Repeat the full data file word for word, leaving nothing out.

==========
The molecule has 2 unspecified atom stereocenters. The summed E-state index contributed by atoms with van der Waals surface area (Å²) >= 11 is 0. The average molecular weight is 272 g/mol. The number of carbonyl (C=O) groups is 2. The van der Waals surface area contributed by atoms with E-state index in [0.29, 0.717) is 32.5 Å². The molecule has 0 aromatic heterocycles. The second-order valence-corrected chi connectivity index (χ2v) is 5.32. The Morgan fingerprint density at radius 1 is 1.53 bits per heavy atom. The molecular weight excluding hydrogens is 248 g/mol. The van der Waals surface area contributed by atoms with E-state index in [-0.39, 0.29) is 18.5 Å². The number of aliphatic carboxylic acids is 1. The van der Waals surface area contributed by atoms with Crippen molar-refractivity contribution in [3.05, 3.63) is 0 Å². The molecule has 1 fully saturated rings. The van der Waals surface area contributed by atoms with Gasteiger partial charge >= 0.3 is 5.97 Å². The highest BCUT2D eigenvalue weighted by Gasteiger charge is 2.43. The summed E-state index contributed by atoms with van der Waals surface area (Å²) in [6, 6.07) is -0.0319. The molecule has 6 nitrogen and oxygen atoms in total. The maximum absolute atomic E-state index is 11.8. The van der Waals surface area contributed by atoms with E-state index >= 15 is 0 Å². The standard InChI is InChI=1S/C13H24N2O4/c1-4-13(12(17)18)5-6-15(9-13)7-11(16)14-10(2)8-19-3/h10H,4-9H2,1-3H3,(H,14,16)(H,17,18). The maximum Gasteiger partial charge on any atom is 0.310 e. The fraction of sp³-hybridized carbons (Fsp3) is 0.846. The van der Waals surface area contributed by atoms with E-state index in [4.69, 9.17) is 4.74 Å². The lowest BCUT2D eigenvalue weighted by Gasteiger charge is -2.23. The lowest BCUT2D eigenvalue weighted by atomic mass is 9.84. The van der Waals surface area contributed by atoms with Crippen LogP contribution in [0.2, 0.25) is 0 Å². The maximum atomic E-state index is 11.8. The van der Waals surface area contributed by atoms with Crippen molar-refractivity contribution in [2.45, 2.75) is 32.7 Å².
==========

The molecule has 2 unspecified atom stereocenters. The summed E-state index contributed by atoms with van der Waals surface area (Å²) >= 11 is 0. The average molecular weight is 272 g/mol. The number of carbonyl (C=O) groups is 2. The van der Waals surface area contributed by atoms with E-state index in [0.29, 0.717) is 32.5 Å². The molecule has 0 aromatic heterocycles. The second-order valence-corrected chi connectivity index (χ2v) is 5.32. The Morgan fingerprint density at radius 1 is 1.53 bits per heavy atom. The molecular weight excluding hydrogens is 248 g/mol. The van der Waals surface area contributed by atoms with E-state index in [-0.39, 0.29) is 18.5 Å². The number of aliphatic carboxylic acids is 1. The van der Waals surface area contributed by atoms with Crippen molar-refractivity contribution in [3.05, 3.63) is 0 Å². The molecule has 1 fully saturated rings. The van der Waals surface area contributed by atoms with Gasteiger partial charge >= 0.3 is 5.97 Å². The highest BCUT2D eigenvalue weighted by Gasteiger charge is 2.43. The summed E-state index contributed by atoms with van der Waals surface area (Å²) in [6, 6.07) is -0.0319. The molecule has 6 nitrogen and oxygen atoms in total. The maximum absolute atomic E-state index is 11.8. The van der Waals surface area contributed by atoms with E-state index >= 15 is 0 Å². The standard InChI is InChI=1S/C13H24N2O4/c1-4-13(12(17)18)5-6-15(9-13)7-11(16)14-10(2)8-19-3/h10H,4-9H2,1-3H3,(H,14,16)(H,17,18). The maximum Gasteiger partial charge on any atom is 0.310 e. The fraction of sp³-hybridized carbons (Fsp3) is 0.846. The van der Waals surface area contributed by atoms with E-state index in [4.69, 9.17) is 4.74 Å². The lowest BCUT2D eigenvalue weighted by Gasteiger charge is -2.23. The lowest BCUT2D eigenvalue weighted by atomic mass is 9.84. The van der Waals surface area contributed by atoms with Crippen LogP contribution in [0.2, 0.25) is 0 Å². The maximum atomic E-state index is 11.8. The van der Waals surface area contributed by atoms with Crippen molar-refractivity contribution in [2.45, 2.75) is 32.7 Å².